Kinshiro Planes 金四郎鉋

Does the Japanese plane in the photo above look a little strange? It should. It’s a specialized plane for cutting decorative latticework used in traditional Japanese joinery and casework. There are more photos of this plane below.

We have a limited number of planes in-stock by a famous craftsman that used the brand name “Kinshiro” 金四郎 when he was active. This brand name translates to “golden fourth man.” It was once common in Japan to give male children names that reflected their order of birth.

Kinshiro is a Niigata Prefecture solo craftsman named Kuriyama Noboru 栗山昇. Born in 1932, he is the second generation in this line. The brand name came from his father’s name, “Kinshiro,” the first craftsman in the line, and reportedly a very severe master. Mr. Kuriyama retired in December 2011. 

Mr. Kuriyama specialized in making plane bodies, but made various other tools as well, including marking gauges, cutting gauges, and kudegoshi using blades provided by his distributor. Mr. Kuriyama’s dual-blade marking gauges (二丁鎌毛引き) are famous even outside Japan.

The blades were forged by a Niigata Prefecture blacksmith named Ishibashi Kenji, who has since left us for the big woodpile in the sky. Mr. Ishibashi used Aogami No.1 steel. I assume he used jigane from the same bridge in Yokohama that Niigata blacksmiths are still using today.

Small tool blades are a niche market served by specialist blacksmiths, so you may have not heard of Ishibashi Kenji-san before, but whatever you do, please do not mistake him with Ishibashi Toshichiro, a Niigata blacksmith who made standard plane blades and got in trouble for unknowingly making weapons for the Yakuza. Tsk tsk. Toshichiro’s blades were unimpressive.

Kinshiro’s products are well-known for their precision, functionality, extremely high quality and subtle style. We have been using Kinshiro products for many years with absolute satisfaction. They have always been expensive, but worth every penny. They have not decreased in value since his retirement.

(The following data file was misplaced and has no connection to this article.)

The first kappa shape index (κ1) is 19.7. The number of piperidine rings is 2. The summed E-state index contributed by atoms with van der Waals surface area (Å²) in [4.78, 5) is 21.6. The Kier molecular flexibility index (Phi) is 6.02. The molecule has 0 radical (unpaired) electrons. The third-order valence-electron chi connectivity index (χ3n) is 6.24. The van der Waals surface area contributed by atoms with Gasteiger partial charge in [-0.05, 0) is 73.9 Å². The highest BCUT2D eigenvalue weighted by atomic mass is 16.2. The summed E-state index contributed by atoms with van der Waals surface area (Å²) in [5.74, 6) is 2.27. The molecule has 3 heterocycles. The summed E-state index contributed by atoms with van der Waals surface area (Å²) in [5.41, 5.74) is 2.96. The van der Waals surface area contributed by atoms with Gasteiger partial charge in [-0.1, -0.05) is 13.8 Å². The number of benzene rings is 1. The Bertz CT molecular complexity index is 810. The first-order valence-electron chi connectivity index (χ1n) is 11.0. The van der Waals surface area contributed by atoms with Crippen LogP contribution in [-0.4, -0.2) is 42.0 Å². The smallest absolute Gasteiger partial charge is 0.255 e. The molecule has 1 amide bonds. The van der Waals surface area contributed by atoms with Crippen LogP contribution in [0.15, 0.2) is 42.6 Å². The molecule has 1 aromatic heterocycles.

Although new, and of course never used, these planes are old stock and a few of the blocks have some patina.

Most of them are extremely rare and are no longer made anywhere in Japan. When they are gone there will be no more. We wish we could hold onto them forever, but the time has come to release them into the world.

If you like rare collectable Japanese planes and appreciate exceptional craftsmanship, these will interest you. But don’t wait too long.

The Kinshiro planes we have in-stock are listed in the table below. Prices and more photos are the link below. Even if you aren’t interested in purchasing a Kinshiro plane, the photos are worth seeing. Be our guest. If you have questions please use the Questions Form below.

Link to Photos and Pricelist

ミニ組子 青海波 和風雑貨 インテリア 欄間サンプル タニハタ
ミニ組子 分銅輪つなぎ 和風雑貨 インテリア 欄間サンプル 組子欄間 タニハタ
Kinshiro PlanesWidth
Ireko moulding plane 入子面鉋27mm
Ireko moulding plane 入子面鉋36mm
Etemen Adjustable Chamfer Plane 猿面鉋 30mm 30 °/ 60°
Kiwaganna Skewed Rabbet Plane right hand36mm
Kiwaganna Skewed Rabbet Plane left hand36mm
Kiwaganna Small Skewed Rabbet Plane right hand single blade30mm
Kiwaganna Small Skewed Rabbet Plane right hand single blade15mm
Ovolo Moulding Plane 銀杏面鉋6mm